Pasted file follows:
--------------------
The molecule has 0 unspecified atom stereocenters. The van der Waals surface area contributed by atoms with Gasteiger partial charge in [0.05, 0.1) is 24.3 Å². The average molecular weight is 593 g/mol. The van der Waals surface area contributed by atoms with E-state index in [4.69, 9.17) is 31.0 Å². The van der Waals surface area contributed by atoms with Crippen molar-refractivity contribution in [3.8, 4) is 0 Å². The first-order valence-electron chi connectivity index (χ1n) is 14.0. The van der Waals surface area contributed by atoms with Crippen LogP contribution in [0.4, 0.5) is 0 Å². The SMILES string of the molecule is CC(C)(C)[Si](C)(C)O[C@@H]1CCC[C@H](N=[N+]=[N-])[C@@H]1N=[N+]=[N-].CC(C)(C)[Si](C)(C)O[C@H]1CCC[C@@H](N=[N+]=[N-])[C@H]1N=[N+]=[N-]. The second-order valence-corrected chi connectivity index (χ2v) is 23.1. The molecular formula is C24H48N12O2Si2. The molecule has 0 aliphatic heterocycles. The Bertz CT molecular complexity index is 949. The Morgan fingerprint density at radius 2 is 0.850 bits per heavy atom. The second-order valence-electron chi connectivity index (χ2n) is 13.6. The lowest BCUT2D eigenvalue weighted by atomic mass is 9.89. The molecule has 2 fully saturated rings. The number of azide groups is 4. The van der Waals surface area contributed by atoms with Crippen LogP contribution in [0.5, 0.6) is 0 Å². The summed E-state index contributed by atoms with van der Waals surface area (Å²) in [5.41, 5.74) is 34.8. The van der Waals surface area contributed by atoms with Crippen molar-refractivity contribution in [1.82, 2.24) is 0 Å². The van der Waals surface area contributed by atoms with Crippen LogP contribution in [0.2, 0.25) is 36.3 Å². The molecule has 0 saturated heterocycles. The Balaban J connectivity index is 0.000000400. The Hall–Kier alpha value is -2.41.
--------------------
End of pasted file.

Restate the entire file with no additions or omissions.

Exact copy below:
The molecule has 0 unspecified atom stereocenters. The van der Waals surface area contributed by atoms with Gasteiger partial charge in [0.05, 0.1) is 24.3 Å². The average molecular weight is 593 g/mol. The van der Waals surface area contributed by atoms with E-state index in [4.69, 9.17) is 31.0 Å². The van der Waals surface area contributed by atoms with Crippen molar-refractivity contribution in [3.8, 4) is 0 Å². The first-order valence-electron chi connectivity index (χ1n) is 14.0. The van der Waals surface area contributed by atoms with Crippen LogP contribution in [0.4, 0.5) is 0 Å². The SMILES string of the molecule is CC(C)(C)[Si](C)(C)O[C@@H]1CCC[C@H](N=[N+]=[N-])[C@@H]1N=[N+]=[N-].CC(C)(C)[Si](C)(C)O[C@H]1CCC[C@@H](N=[N+]=[N-])[C@H]1N=[N+]=[N-]. The second-order valence-corrected chi connectivity index (χ2v) is 23.1. The molecular formula is C24H48N12O2Si2. The molecule has 0 aliphatic heterocycles. The Bertz CT molecular complexity index is 949. The Morgan fingerprint density at radius 2 is 0.850 bits per heavy atom. The second-order valence-electron chi connectivity index (χ2n) is 13.6. The lowest BCUT2D eigenvalue weighted by atomic mass is 9.89. The molecule has 2 fully saturated rings. The number of azide groups is 4. The van der Waals surface area contributed by atoms with Crippen LogP contribution in [0.5, 0.6) is 0 Å². The summed E-state index contributed by atoms with van der Waals surface area (Å²) in [5.41, 5.74) is 34.8. The van der Waals surface area contributed by atoms with Crippen molar-refractivity contribution in [1.82, 2.24) is 0 Å². The van der Waals surface area contributed by atoms with Crippen LogP contribution in [0.2, 0.25) is 36.3 Å². The molecule has 0 saturated heterocycles. The Balaban J connectivity index is 0.000000400. The Hall–Kier alpha value is -2.41.